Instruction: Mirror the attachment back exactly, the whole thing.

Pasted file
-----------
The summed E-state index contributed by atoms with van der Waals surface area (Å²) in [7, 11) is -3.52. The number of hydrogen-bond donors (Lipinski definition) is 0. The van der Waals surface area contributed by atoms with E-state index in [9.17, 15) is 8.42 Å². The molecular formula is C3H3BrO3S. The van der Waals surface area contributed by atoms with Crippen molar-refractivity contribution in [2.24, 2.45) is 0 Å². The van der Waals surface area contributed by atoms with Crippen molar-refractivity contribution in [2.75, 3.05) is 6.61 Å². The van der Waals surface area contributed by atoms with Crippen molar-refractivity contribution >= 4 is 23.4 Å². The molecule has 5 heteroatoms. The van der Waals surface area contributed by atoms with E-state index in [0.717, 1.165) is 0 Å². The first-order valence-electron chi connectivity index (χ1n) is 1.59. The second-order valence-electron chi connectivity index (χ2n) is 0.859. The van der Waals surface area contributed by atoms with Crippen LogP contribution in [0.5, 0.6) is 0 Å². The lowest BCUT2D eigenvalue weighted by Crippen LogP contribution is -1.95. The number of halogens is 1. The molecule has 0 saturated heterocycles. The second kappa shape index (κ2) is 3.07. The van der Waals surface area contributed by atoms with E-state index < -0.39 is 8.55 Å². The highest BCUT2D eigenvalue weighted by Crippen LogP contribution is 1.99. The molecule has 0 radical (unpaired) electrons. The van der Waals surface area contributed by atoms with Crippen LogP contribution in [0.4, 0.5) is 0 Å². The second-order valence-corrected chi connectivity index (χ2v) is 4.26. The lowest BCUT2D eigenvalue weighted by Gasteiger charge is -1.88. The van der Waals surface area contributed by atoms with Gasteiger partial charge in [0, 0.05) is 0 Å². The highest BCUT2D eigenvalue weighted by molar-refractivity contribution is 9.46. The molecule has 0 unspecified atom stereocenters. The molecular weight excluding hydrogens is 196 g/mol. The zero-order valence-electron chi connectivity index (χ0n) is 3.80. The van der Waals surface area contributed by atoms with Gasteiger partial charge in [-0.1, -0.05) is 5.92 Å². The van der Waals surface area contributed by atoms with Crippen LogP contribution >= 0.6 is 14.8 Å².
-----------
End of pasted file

The summed E-state index contributed by atoms with van der Waals surface area (Å²) in [7, 11) is -3.52. The number of hydrogen-bond donors (Lipinski definition) is 0. The van der Waals surface area contributed by atoms with E-state index in [9.17, 15) is 8.42 Å². The molecular formula is C3H3BrO3S. The van der Waals surface area contributed by atoms with Crippen molar-refractivity contribution in [2.24, 2.45) is 0 Å². The van der Waals surface area contributed by atoms with Crippen molar-refractivity contribution in [2.75, 3.05) is 6.61 Å². The van der Waals surface area contributed by atoms with Crippen molar-refractivity contribution >= 4 is 23.4 Å². The molecule has 5 heteroatoms. The van der Waals surface area contributed by atoms with E-state index in [0.717, 1.165) is 0 Å². The first-order valence-electron chi connectivity index (χ1n) is 1.59. The second-order valence-electron chi connectivity index (χ2n) is 0.859. The van der Waals surface area contributed by atoms with Crippen LogP contribution in [0.5, 0.6) is 0 Å². The lowest BCUT2D eigenvalue weighted by Crippen LogP contribution is -1.95. The number of halogens is 1. The molecule has 0 saturated heterocycles. The second kappa shape index (κ2) is 3.07. The van der Waals surface area contributed by atoms with E-state index < -0.39 is 8.55 Å². The highest BCUT2D eigenvalue weighted by Crippen LogP contribution is 1.99. The molecule has 0 radical (unpaired) electrons. The van der Waals surface area contributed by atoms with Crippen LogP contribution in [0.4, 0.5) is 0 Å². The second-order valence-corrected chi connectivity index (χ2v) is 4.26. The lowest BCUT2D eigenvalue weighted by Gasteiger charge is -1.88. The van der Waals surface area contributed by atoms with Gasteiger partial charge in [0, 0.05) is 0 Å². The highest BCUT2D eigenvalue weighted by molar-refractivity contribution is 9.46. The molecule has 0 unspecified atom stereocenters. The molecular weight excluding hydrogens is 196 g/mol. The zero-order valence-electron chi connectivity index (χ0n) is 3.80. The van der Waals surface area contributed by atoms with Gasteiger partial charge in [-0.1, -0.05) is 5.92 Å². The van der Waals surface area contributed by atoms with Crippen LogP contribution >= 0.6 is 14.8 Å².